Previously Unpublished, 2007: Where the Wild Things Were

ED: Years ago, I used to take off my wedding ring when I went out. I loved Hal, sure, but I didn't love being a wife. And when I went out alone, I wanted to be myself, uncompromising and unhinged and committed to nothing and no one but the moment. Because I felt a part of me had died and I needed to revive it... I needed to let it out of its cage to remind me that I was more than just someone's mother, someone's wife... I was simply (for a few hours, anyway) my own me. 

I belonged to myself. 

Nobody had to know my story. I was at once completely invisible and totally visible. I didn't blog about this, of course. Not really... But, now, all these years later, I wish I had. I wish more people wrote about what it feels like to be married and love your husband but also want other things from other people. To want other things for yourself. 

Ten years in, these are conversations I regularly have with friends. And strangers. And Hal. Ten plus years in I recognize that EVERYONE at some point feels the same way. But we're not supposed to talk about it. We're supposed to write about "Ten ways to Better Flirt with Your Spouse" and "Eight Ways to Spice up Your Marital Sex Life" but I don't want to read that shit. I want to read "8 Reasons Why it's Totally Normal to Desire Fucking Other People Sometimes." I want to read "Ten Impossible Standards We Should all Push off a Cliff" and "Why it's Okay to Want to Sneak out the Window and into Your old life, Where the Wild Things Are style.

Because it is. 

It is okay.  

Years ago, when Archer was two-years-old, I wrote a piece that I never published here, on GGC. I submitted it to Modern Love instead and got rejected. And then I guest-posted it on another friend's blog, and that was the end of that--until I found it the other day and decided to give it a home. On my home.... blog. Because all these years later, it still rings true. Because it's important (for me, anyway) to dip a toe or two into the pool of my past from time to time...  for a thousand reasons, one of them being this one:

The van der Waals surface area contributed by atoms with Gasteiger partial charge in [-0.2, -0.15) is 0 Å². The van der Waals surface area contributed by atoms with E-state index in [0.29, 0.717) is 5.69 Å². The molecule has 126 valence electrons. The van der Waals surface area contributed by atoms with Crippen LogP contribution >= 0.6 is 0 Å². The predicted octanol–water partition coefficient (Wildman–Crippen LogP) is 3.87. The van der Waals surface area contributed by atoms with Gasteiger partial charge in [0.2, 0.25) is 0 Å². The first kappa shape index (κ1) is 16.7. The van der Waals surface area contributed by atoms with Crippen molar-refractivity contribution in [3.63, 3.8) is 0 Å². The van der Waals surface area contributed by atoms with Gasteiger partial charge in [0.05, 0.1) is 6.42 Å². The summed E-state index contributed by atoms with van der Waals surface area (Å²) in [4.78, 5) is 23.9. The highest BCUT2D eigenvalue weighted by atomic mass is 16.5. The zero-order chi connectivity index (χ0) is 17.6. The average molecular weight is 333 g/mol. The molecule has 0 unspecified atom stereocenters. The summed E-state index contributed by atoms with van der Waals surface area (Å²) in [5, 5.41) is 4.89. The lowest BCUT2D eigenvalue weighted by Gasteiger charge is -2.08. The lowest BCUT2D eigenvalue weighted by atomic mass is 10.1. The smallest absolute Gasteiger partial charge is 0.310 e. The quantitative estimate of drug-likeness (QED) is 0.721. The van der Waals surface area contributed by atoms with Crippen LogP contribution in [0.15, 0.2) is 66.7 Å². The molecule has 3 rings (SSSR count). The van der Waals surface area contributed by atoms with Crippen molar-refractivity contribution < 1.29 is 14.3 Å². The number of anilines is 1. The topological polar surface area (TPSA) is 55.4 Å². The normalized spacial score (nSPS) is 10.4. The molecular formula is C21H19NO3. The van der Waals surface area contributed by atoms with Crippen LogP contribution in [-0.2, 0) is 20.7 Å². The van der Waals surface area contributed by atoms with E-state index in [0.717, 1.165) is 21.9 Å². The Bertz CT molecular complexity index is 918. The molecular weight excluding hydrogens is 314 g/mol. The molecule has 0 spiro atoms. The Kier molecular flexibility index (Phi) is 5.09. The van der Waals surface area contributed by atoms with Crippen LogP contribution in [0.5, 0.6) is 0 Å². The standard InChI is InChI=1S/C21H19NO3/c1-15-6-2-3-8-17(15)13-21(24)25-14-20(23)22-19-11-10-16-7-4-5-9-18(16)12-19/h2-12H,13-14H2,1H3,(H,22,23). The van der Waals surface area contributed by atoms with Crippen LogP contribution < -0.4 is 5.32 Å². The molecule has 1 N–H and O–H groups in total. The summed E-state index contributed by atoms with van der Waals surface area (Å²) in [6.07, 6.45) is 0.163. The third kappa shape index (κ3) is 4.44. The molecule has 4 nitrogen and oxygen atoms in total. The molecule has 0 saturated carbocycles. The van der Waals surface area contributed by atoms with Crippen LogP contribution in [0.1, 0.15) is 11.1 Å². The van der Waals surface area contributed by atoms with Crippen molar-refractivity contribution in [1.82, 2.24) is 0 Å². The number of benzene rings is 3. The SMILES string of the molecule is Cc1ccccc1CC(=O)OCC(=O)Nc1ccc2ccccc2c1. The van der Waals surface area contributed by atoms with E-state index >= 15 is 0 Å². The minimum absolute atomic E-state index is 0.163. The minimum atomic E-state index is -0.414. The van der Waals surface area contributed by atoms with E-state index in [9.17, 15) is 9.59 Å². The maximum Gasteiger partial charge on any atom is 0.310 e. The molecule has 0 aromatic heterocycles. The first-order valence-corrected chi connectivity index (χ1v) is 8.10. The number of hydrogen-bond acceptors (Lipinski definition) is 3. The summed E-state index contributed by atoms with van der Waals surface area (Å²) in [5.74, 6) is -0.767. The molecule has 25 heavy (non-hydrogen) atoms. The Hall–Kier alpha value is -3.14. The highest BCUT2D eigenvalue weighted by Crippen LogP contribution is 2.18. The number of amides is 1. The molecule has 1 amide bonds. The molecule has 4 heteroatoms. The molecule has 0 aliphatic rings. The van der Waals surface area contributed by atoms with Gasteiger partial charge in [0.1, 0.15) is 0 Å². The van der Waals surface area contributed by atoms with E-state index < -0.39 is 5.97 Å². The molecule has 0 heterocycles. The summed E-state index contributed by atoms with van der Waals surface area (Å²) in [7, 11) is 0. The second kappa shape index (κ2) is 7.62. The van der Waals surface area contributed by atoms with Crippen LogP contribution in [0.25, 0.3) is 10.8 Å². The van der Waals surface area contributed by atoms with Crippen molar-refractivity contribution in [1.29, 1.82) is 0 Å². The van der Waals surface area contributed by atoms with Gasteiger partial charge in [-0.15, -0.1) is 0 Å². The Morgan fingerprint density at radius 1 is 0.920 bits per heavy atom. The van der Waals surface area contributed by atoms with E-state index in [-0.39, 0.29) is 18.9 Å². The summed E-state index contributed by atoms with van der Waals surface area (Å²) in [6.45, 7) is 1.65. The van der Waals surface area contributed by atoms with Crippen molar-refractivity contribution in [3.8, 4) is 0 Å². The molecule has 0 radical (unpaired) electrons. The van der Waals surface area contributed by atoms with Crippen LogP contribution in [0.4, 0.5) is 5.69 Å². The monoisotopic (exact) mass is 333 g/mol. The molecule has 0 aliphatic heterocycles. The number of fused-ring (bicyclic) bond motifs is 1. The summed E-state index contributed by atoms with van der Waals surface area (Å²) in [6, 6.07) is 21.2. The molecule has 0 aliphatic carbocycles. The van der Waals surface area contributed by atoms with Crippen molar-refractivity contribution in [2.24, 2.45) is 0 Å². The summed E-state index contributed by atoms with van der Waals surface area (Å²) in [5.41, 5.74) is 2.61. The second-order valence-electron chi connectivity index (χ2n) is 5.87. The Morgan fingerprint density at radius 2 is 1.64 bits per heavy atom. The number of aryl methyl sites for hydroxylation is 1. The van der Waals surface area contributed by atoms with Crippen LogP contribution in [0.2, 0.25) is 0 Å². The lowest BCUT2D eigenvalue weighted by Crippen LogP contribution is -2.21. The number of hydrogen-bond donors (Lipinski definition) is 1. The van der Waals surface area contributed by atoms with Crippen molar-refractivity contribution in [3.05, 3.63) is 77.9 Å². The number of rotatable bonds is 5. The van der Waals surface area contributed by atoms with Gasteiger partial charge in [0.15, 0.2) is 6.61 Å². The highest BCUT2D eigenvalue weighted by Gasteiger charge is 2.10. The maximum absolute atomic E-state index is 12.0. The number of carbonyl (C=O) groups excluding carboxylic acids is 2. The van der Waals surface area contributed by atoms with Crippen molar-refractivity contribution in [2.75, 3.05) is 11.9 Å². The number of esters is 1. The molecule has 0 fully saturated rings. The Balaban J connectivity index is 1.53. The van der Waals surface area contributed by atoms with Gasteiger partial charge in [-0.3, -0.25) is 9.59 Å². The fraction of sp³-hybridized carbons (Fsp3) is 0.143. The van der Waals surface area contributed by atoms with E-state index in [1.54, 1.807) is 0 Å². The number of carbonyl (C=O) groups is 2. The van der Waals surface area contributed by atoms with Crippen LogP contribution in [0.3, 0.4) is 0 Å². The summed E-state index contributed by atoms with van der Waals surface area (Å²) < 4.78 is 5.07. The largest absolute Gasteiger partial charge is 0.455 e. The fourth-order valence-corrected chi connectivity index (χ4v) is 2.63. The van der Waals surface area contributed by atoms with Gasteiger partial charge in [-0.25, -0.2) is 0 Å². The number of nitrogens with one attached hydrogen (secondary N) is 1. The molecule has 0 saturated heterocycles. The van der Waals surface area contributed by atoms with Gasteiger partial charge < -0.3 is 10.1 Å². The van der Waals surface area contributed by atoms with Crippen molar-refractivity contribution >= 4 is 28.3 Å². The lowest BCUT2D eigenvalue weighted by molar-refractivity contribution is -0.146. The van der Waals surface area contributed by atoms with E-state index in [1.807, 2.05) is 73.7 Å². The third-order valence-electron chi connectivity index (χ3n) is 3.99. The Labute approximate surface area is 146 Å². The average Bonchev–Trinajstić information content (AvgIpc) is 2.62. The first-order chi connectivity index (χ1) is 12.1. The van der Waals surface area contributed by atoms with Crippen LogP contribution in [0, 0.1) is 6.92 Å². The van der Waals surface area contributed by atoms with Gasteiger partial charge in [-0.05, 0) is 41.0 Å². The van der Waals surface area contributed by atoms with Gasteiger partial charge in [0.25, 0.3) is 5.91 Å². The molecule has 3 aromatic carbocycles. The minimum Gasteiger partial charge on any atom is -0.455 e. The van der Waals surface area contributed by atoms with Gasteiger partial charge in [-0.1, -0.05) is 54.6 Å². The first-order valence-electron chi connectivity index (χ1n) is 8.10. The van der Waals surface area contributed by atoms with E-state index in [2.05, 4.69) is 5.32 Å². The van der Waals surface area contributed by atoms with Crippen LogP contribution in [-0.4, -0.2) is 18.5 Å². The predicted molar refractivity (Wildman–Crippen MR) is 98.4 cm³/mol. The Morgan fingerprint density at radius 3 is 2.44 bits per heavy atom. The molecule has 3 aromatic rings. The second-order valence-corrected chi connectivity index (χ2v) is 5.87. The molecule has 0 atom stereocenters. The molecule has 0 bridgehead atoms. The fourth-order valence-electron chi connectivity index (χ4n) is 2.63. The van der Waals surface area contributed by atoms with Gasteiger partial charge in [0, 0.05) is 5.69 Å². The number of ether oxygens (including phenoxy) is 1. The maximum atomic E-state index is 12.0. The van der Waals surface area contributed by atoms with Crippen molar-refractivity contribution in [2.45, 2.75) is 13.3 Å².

Where the Wild Things Were // 
Photos + Essay circa Fall, 2007

Angela was in town to host the 3rd annual Guitar Battle competition at The Roxy on Sunset Blvd. It had been almost two years since I’d seen her. She was busy living her jet-set life in New York, as I wrestled with accepting my new life, grounded at the gate, my feet planted reluctantly on the tarmac.
            “I’ll put your name on the list if you want to go,” she said.
            “Of course I want to go!”
            “I guess I just figured, because of Archer, maybe…”
            Angela was referring to my two-year old son, born from an unplanned pregnancy with a near stranger I ended up marrying in Vegas six-months pregnant and nine months into our relationship. In a matter of months, I had morphed from young single person crashing all night parties to young married mother enduring all night feedings. Angela was one of the few friends I had pre-pregnancy who kept in touch. Everyone else just kind of vanished.

Angela and I met when I was eighteen.  I was a college dropout living in a house full of skateboarders and Angela was on assignment in L.A., shooting photos for Thrasher magazine. She was older and cooler and liked the same kind of boys-- wasted dudes in Pabst stained jeans and backwards baseball hats, skateboards in one hand, guitars in the other, limping on broken bones with busted lips, or the occasional neck brace from a missed ollie off a three story-building. Over the next five years, I flew to New York to visit Angela as often as I could and in turn, she flew west to hang with me.